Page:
If you know much about US history, you probably remember hearing about the Great Depression of the 1930's, and President Franklin Roosevelt's New Deal trying to help the people affected by it. One of the many programs he instituted during this time were planned communities where the poor were brought together for farming, community jobs, and nearby factory work. These were meant to give the poorest of the poor a chance to get back on their feet in what some called a utopian society of cooperation.
The idea was based on programs already being done by the Quakers and was championed by Eleanor Roosevelt, the president's wife. In fact, they became her passion with her favorite being the first New Deal community of Arthurdale. This community, in rural West Virginia, was started in 1934 and was eventually turned over to private ownership in 1941. When completed, Arthurdale consisted of 165 homes on 1200 rural acres. In addition, there were schools, several community buildings and a dairy farm. Each home had 4-5 acres associated with it for personal farming as well as cash crops. Several factories were brought to the area to provide additional work although none of them stayed for long. The first members of the community were mostly out-of-work coal miners, saw mill hands, and farmers who were chosen by a reviewed application process. As with most things, the reality was not as perfect as the plan, but it was still an interesting experiment that helped some people.
Recently, I got a chance to visit Arthurdale again. I had visited it a few times as a young child when I went to visit my great uncle and aunt, Fritz and Zelma, who lived there. Fritz and Zelma were special people to my mother in that they they took her and her mother in when they literally had no other place to go. I think that is why we made the long trip to visit them more than once.
|Aunt Zelma and Uncle Fritz|
I was excited that the first house on the tour was one just like I remembered visiting. That house had a second story overhang in the back that covered a porch adjacent to a very flat backyard. And that's what I remember most--playing in that flat backyard. (If you have ever visited West Virginia, you know that a large flat space is very unusual.) However, I don't remember much about the inside of the house, but my sister, Mary Ellen does. She remembers that she thought it was very strange that the kitchen was upstairs and the living room was downstairs. My sister, Martha, remembers that there was a mink farm in the area. It is interesting how each one of us remembers a different thing about our visits. However, we all remember that Uncle Fritz was a small, stooped man with black hair while my Aunt Zelma was a very tall women who towered over him.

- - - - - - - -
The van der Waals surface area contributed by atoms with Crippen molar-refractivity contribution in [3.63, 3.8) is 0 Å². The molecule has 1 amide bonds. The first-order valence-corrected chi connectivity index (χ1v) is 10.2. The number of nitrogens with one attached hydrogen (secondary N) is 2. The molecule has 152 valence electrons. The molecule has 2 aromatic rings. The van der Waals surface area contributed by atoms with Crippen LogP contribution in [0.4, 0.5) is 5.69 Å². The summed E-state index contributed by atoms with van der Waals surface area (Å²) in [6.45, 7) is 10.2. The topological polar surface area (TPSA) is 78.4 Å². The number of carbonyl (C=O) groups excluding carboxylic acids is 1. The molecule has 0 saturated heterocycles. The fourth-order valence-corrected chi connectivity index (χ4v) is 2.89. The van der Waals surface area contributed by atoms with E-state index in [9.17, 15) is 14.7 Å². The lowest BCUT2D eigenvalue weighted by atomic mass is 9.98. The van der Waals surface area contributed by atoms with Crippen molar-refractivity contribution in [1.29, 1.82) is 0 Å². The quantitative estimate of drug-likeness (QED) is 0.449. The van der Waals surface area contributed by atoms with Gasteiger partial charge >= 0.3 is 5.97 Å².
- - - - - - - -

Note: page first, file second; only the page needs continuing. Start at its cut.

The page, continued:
|This is like the house that my aunt and uncle lived in. It may be the actual house.|
My afternoon tour of Arthurdale had my thoughts in a jumble. I thought about the history which I was not aware of as a child. I thought about the difficult times people, including my family, had during the depression, and how well off most of us are today compared to them even though problems still exist. I thought about the hard work people were willing to do to be able to eat (and it doesn't get any harder than coal mining), and I thought about the generations of the past and how time keeps moving on. The visit to Arthurdale was a spontaneous one, but one I'm happy I made. Sometimes it's important to remember the past both in a global and personal way, and that's what I did on this recent afternoon.